STL Mosaic Project's award-winning program highlighted in Saint Louis Magazine


The award-winning STL International Spouse Meet-up group was recently highlighted in Saint Louis Magazine. Susan Gobbo, a co-founder, aimed to change the narrative of the experience of spouses of expats working in St. Louis. This inclusive group regularly meets to talk about their positive experiences and challenges while living in a foreign country, particularly St. Louis. Due to the profound success of the group, the women and their spouses meet regularly and have formed close connections here in the region. Read below for a short excerpt from the piece:

“It’s International Women’s Day, and one by one, women from Germany, Switzerland, Brazil, Mexico, Italy, and Iran climb the stairs to the top floor of Russell’s on Macklind. They’re part of the St. Louis International Spouses Meetup Group, and they’re celebrating with relief at having found one another.

Six weeks I am here,” announces Kerstin Kloppenburg. “We are from Bayer,” Monsanto’s new owner. “I like it, yes, but I am a little overwhelmed with all the school things—every day my twins come back with papers and papers and papers. So many activities!

The others nod, smile sympathetically. As they order lunch, they chat about how different St. Louis is from the city they Googled, supposedly rife with crime and danger. Neda Mashayekhi, who’s studying graphic design, raves about the culture, the arts, and this group itself: “I was feeling so separated from society. Now I feel like I’m part of something like a family, a big one.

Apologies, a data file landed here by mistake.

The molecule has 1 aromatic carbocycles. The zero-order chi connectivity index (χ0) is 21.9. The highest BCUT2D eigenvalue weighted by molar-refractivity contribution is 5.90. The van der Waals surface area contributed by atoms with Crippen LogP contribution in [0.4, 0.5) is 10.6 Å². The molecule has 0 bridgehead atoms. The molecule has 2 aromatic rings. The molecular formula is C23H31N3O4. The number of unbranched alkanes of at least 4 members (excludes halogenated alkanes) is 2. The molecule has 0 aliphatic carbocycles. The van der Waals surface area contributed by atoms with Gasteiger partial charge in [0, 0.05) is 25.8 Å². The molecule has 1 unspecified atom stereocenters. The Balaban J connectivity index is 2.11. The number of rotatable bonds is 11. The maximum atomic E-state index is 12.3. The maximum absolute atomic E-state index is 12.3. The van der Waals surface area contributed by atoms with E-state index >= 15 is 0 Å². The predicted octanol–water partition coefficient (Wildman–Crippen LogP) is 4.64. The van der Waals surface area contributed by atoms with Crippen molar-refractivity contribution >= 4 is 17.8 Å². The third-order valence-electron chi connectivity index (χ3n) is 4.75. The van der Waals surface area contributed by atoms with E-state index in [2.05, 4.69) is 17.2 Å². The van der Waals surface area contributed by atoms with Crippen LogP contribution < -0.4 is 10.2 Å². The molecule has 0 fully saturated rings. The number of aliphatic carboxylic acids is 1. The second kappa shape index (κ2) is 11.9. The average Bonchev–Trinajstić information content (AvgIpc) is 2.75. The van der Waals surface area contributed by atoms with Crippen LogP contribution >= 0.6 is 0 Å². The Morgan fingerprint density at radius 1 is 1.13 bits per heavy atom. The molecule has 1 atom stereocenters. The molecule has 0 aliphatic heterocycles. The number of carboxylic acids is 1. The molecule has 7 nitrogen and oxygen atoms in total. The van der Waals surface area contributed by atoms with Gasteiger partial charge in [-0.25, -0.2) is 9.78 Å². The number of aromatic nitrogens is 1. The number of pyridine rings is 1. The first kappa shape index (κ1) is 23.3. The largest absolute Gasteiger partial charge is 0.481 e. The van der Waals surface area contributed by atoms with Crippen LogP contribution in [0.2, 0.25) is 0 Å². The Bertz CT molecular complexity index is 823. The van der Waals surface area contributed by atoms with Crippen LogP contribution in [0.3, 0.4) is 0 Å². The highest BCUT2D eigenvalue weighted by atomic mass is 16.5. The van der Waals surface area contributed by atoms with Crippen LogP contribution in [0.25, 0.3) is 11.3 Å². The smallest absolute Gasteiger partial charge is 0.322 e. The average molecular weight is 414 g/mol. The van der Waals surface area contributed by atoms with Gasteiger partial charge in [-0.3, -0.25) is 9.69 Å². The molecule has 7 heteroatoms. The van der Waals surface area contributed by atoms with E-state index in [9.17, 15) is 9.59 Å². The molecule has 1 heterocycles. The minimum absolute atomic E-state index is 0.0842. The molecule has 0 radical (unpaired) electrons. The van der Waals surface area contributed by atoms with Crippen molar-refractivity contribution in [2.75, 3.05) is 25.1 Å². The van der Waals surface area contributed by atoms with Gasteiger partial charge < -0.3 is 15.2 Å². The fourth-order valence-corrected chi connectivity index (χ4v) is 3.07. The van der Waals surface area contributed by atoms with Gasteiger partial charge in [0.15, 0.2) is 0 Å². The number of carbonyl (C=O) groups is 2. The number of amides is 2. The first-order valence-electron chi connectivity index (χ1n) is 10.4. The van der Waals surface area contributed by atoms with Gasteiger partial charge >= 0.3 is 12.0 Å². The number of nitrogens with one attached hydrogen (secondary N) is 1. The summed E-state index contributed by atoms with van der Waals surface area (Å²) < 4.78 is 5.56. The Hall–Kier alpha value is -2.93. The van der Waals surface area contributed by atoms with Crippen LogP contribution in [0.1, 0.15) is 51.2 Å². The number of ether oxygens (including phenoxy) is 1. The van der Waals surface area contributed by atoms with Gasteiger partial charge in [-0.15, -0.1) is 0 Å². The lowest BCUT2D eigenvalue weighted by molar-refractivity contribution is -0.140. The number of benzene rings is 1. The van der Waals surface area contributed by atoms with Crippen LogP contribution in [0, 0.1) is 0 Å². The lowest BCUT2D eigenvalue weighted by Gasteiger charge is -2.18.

The group was founded three years ago by Susan Gobbo, a Brazilian physical therapist who gave up her career “for love,” and her friend Danielle do Olival, also from Brazil. Gobbo threw herself into volunteer work and study and, for one of her classes, wrote a paper on “trailing spouses” and how lonely culture shock can be. It wasn’t just her—and it mattered. One report notes that 65 percent of failing expat assignments were the result of the spouse or partner’s dissatisfaction with the new location.

The St. Louis Mosaic Project, which works to bring talented immigrants to St. Louis, agreed to sponsor the Meetup group, which has since grown to 303 members from 55 countries, the women (trailing husbands may be included in the future) all highly educated and speaking two to five languages. And in November 2017, Annie Schlafly started a mentoring program that dovetails nicely, pairing women with volunteer mentors.”

Read the full story by Saint Louis Magazine’s Jeannette Cooperman here.

From St. Louis Economic Development Partnership Website